It’s no secret that the construction industry faces difficulties in payment and associated problems related to cash-flow management. Because of these difficulties, it’s usually important for a construction company accountant (or the person wearing the cash-management hat) to be exceptionally organized and follow set procedures, even if those procedures are sometimes pushed aside. The business failure rates in construction are high and the margins are very low, so anything that throws a wrench into getting paid on time (or at least, when expected), or otherwise results in difficulties not contemplated by that business’s accounting procedures can have significant consequences.
As noted, construction industry businesses work on tight margins and are often required to float significant project costs. When payroll is due every couple of weeks at best and materials must be paid for on receipt, but payment from upper-tiered parties only comes much later, cash management is incredibly important. Without strong procedures in place to smooth these edges, provide actionable information, and give insight into the business’s cash position the company can be in a world of hurt.
Further, a construction project is not a transaction realized at a concrete point in time. Long projects, extended contracts, change orders, and the like mean that firm understanding of when profits are realized is difficult. And, again, this means that set procedures are necessary for the financial health of the business.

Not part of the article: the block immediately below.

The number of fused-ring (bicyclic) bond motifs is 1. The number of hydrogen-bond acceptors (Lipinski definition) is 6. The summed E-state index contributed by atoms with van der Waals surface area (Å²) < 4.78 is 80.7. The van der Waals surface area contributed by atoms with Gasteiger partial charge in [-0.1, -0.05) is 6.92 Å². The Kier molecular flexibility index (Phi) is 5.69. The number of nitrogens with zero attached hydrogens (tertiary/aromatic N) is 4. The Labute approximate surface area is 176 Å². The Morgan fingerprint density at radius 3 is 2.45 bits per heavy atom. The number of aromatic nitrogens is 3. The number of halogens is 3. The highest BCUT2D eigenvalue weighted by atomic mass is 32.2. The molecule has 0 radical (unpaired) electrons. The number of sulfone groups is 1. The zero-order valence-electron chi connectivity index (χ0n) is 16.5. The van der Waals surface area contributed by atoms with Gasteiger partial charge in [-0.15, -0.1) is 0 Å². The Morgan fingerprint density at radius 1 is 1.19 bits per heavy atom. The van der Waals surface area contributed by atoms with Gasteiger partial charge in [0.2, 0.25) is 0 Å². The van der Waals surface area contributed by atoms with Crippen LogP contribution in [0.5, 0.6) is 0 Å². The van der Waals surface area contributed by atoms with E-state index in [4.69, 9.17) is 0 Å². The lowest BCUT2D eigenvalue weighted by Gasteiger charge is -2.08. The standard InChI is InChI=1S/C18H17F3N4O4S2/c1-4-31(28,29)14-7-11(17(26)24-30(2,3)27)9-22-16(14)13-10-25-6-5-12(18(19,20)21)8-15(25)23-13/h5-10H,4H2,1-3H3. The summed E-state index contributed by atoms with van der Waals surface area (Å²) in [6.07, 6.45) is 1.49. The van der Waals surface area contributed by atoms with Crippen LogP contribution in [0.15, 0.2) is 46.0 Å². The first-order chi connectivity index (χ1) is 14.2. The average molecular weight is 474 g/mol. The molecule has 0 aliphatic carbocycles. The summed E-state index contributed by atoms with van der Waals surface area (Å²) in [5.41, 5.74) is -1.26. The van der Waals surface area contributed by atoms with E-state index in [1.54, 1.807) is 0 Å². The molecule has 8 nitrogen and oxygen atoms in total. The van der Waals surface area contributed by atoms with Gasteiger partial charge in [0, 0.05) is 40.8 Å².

In order to best position the company for continued success, and to best manage cash flow, construction companies must rely on set procedures, timelines, entry methods, and more for everything finance related. The more structure and process and can be superimposed over the mess of cash flow in the construction industry, the easier it can be for companies to navigate the tumultuous waters of construction payment. Mandated use of construction payment applications, however, while potentially beneficial in some ways, can create havoc for the subcontractors or other lower-tiered parties.
Construction Payment Technology Apps Mandate Their Own Procedures
Construction payment software applications (while purportedly designed to streamline the payment process) are:
1) generally focused on GCs
2) set up to streamline payment by forcing uniformity in payment requests.
The way most construction payment software applications “streamline” the process is by mandating (or allowing the GC to mandate) specific procedures, processes, and requirements. While standardization is a benefit – the fact there there are multiple payment software applications, and a countless number of subcontractor procedures that may not line-up with the payment softwares, can create more of mess than there was to begin with.
It’s unfortunate, but by making the process easier for GCs (with “standardized” pay requests), it can have the opposite result for the rest of the project participants. While all payment requests coming to a particular GC may be standardized, not every GC uses the same standardization and it can force project participants into following multiple different procedures requirements depending on job, and not being able to follow their own set procedures on any. In fact, the American Subcontractors Association has noted that one payment application “allows general contractors to be unduly rigid in the processing of payments, and user experience is often that the generals blame the system and use it to delay issuing payments. . .” In an industry where margins are razor thin, the mandated procedures of a payment application software product resulting in slower payments can be a significant problem.
Construction payment software applications are a great concept – get paid faster, store documents/information in the cloud – but can be less game-changing in practice, at least until everybody gets on the same page (or close to it). Collaboration is the key to a successful streamlining of the payment process.